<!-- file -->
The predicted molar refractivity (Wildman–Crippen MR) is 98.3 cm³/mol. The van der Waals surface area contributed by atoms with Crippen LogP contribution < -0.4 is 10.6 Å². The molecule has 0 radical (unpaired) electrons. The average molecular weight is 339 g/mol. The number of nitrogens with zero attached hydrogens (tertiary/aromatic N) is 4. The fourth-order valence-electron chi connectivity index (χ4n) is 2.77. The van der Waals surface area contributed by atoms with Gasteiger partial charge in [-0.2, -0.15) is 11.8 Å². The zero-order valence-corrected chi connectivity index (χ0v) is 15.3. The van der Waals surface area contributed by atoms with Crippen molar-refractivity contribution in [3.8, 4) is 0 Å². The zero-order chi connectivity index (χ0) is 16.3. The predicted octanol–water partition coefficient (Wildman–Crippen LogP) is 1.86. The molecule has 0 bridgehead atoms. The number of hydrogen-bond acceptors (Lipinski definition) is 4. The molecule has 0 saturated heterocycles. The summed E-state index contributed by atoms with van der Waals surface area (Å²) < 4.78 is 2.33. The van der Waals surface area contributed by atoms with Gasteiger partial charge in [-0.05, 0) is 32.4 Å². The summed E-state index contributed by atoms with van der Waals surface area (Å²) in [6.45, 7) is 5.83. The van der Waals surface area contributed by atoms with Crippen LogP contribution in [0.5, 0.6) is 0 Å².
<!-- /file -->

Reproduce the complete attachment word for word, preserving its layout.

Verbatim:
The predicted molar refractivity (Wildman–Crippen MR) is 98.3 cm³/mol. The van der Waals surface area contributed by atoms with Crippen LogP contribution < -0.4 is 10.6 Å². The molecule has 0 radical (unpaired) electrons. The average molecular weight is 339 g/mol. The number of nitrogens with zero attached hydrogens (tertiary/aromatic N) is 4. The fourth-order valence-electron chi connectivity index (χ4n) is 2.77. The van der Waals surface area contributed by atoms with Gasteiger partial charge in [-0.2, -0.15) is 11.8 Å². The zero-order valence-corrected chi connectivity index (χ0v) is 15.3. The van der Waals surface area contributed by atoms with Crippen molar-refractivity contribution in [3.8, 4) is 0 Å². The zero-order chi connectivity index (χ0) is 16.3. The predicted octanol–water partition coefficient (Wildman–Crippen LogP) is 1.86. The molecule has 0 bridgehead atoms. The number of hydrogen-bond acceptors (Lipinski definition) is 4. The molecule has 0 saturated heterocycles. The summed E-state index contributed by atoms with van der Waals surface area (Å²) < 4.78 is 2.33. The van der Waals surface area contributed by atoms with Gasteiger partial charge in [-0.05, 0) is 32.4 Å². The summed E-state index contributed by atoms with van der Waals surface area (Å²) in [6.45, 7) is 5.83. The van der Waals surface area contributed by atoms with Crippen LogP contribution in [0.5, 0.6) is 0 Å².